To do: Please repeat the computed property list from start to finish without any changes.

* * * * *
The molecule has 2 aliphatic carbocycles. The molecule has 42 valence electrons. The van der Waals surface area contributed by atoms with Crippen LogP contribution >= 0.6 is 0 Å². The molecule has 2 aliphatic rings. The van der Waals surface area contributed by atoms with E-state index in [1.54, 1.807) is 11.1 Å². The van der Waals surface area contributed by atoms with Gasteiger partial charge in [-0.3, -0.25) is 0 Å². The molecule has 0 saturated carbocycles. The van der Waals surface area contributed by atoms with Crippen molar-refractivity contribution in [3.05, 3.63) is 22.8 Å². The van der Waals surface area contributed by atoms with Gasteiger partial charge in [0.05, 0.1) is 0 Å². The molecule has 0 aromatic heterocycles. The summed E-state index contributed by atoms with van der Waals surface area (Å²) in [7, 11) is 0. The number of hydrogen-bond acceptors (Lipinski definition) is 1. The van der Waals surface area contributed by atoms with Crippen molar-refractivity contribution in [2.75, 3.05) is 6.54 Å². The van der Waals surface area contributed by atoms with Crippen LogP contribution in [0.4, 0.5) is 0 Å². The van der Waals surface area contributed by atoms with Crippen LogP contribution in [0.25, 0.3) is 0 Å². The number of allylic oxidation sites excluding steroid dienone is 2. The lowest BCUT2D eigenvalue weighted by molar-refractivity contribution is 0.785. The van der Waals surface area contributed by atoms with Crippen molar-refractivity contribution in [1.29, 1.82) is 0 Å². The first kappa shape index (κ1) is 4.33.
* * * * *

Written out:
The molecule has 2 aliphatic carbocycles. The molecule has 42 valence electrons. The van der Waals surface area contributed by atoms with Crippen LogP contribution >= 0.6 is 0 Å². The molecule has 2 aliphatic rings. The van der Waals surface area contributed by atoms with E-state index in [1.54, 1.807) is 11.1 Å². The van der Waals surface area contributed by atoms with Gasteiger partial charge in [-0.3, -0.25) is 0 Å². The molecule has 0 saturated carbocycles. The van der Waals surface area contributed by atoms with Crippen molar-refractivity contribution in [3.05, 3.63) is 22.8 Å². The van der Waals surface area contributed by atoms with Gasteiger partial charge in [0.05, 0.1) is 0 Å². The molecule has 0 aromatic heterocycles. The summed E-state index contributed by atoms with van der Waals surface area (Å²) in [7, 11) is 0. The number of hydrogen-bond acceptors (Lipinski definition) is 1. The van der Waals surface area contributed by atoms with Crippen molar-refractivity contribution in [2.75, 3.05) is 6.54 Å². The van der Waals surface area contributed by atoms with Crippen LogP contribution in [0.4, 0.5) is 0 Å². The van der Waals surface area contributed by atoms with Crippen LogP contribution in [0.25, 0.3) is 0 Å². The number of allylic oxidation sites excluding steroid dienone is 2. The lowest BCUT2D eigenvalue weighted by molar-refractivity contribution is 0.785. The van der Waals surface area contributed by atoms with Crippen molar-refractivity contribution in [1.29, 1.82) is 0 Å². The first kappa shape index (κ1) is 4.33.